Two Poems about Francis of Assisi I Did Not Write

I bought this amazing book called Francis and Clare in Poetry from St. Anthony Messenger Press while I was at a retreat a few weeks ago, and it’s got some seriously awesome stuff in it – William Carlos Williams, Longfellow, Louise Erdrich, Dante, Seamus Heaney, Billy Collins, William Wordsworth . . . I’m loving it. Here are two (very Lent-appropriate) poems that I really, really liked. The first one made me laugh (I totally know people like the shocked-and-outraged Brother Elias; I think we all do), and the second was incredibly moving. The line “we who want you/want things, too/ice cream and good friendships at least” really struck me.

“Sonnet From Assisi”
By Phyllis McGinley

Blind Francis, waiting to welcome Sister Death,
Worn though he was by ecstasies and fame,
Had heart for tune. With what remained of breath
He led his friars in canticles. Then came
Brother Elias, scowling, to his side,
Small-souled Elias, crying by book and candle,
This was outrageous! Had the monks no pride?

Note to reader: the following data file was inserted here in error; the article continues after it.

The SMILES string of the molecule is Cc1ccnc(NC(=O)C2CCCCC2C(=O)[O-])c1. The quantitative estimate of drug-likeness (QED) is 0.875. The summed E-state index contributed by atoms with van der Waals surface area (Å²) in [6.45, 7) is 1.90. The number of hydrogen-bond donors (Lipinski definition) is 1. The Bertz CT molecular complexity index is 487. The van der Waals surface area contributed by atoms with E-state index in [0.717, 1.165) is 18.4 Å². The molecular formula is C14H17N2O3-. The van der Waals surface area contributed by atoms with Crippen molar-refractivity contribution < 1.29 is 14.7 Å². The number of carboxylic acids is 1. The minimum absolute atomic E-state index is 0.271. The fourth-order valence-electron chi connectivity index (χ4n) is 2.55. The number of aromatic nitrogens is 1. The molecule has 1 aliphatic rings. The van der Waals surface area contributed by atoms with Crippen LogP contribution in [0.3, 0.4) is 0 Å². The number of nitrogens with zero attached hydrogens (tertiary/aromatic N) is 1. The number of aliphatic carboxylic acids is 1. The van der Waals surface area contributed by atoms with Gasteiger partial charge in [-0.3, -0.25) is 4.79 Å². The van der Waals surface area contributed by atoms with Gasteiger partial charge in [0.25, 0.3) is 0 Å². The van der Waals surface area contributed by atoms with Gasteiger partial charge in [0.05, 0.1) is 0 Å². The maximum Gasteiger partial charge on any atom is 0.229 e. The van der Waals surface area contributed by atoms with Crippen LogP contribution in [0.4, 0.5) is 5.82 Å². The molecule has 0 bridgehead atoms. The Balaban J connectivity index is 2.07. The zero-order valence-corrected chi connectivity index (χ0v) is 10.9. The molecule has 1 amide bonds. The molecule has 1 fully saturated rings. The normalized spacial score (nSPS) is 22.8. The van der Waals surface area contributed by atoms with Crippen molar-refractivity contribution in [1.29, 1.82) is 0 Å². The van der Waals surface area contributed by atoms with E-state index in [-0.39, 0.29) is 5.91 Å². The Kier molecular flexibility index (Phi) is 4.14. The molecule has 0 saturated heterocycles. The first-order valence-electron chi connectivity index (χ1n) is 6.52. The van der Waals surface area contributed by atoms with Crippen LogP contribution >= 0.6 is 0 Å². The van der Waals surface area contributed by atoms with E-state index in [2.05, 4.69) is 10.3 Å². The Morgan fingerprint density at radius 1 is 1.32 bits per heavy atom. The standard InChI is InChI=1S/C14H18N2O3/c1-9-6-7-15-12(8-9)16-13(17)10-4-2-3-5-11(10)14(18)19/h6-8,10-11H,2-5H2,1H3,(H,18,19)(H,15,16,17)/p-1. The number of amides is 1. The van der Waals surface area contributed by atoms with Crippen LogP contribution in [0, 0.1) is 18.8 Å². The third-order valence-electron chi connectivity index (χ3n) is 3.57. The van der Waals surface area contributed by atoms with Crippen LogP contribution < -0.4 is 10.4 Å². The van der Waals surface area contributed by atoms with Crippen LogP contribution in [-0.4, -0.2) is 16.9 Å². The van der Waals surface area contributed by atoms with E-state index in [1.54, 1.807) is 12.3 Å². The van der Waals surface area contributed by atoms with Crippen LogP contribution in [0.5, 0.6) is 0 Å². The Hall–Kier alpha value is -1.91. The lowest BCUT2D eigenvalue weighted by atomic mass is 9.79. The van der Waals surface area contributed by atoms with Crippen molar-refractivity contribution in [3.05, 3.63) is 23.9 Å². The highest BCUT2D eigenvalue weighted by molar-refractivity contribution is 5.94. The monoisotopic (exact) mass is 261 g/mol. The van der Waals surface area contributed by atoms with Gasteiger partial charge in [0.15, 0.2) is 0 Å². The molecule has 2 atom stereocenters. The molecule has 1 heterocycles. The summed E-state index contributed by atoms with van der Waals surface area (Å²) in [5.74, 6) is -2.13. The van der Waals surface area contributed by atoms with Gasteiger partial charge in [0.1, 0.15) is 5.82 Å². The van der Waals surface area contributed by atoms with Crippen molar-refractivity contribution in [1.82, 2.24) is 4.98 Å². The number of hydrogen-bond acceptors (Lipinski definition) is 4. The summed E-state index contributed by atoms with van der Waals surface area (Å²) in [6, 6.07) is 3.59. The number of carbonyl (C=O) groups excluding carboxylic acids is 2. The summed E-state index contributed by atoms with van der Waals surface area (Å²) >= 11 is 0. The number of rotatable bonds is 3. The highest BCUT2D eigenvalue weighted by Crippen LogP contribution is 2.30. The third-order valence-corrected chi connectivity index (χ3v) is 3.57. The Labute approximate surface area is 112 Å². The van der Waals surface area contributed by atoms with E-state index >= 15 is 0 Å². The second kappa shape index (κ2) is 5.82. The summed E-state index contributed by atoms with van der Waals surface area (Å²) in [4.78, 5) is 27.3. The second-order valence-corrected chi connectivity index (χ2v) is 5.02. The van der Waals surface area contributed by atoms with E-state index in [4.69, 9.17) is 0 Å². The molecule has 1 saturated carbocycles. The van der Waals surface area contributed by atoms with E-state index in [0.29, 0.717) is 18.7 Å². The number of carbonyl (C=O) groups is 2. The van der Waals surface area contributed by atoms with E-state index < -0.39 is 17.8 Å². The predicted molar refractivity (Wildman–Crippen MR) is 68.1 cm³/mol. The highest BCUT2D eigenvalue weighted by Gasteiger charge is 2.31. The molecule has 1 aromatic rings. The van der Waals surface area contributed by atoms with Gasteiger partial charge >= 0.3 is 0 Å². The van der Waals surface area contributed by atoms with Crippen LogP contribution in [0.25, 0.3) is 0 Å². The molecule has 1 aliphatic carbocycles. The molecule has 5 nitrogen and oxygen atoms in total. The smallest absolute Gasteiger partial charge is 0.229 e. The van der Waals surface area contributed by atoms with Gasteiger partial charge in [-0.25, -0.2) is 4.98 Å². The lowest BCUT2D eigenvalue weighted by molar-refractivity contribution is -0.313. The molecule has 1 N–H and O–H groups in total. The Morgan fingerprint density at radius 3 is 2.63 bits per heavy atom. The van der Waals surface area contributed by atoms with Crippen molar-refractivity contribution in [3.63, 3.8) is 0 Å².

Music at deathbeds! Ah, the shame, the scandal!
Elias gave him sermons and advice
Instead of song; which simply proves once more
What things are sure this side of paradise:
Death, taxes, and the counsel of the bore.
Though we outwit the tithe, make death our friend,
Bores we have with us even to the end.



By Janet McCann

how you could give up
everything, everything

just like dying. of course
and the new birth naked

but not to want anything
or if you did, to deny it

deny your heart’s
your body’s dream, body

thrown into snow to slake
desire, to refuse it

brother body a donkey
beaten into silence

obedience. but we who
want you want things

too, ice cream and good
friendships at least, even

walking together in the
long penance parade

in the rich mild light
of this Italian town where

you were, are, every atom
scattered golden dust


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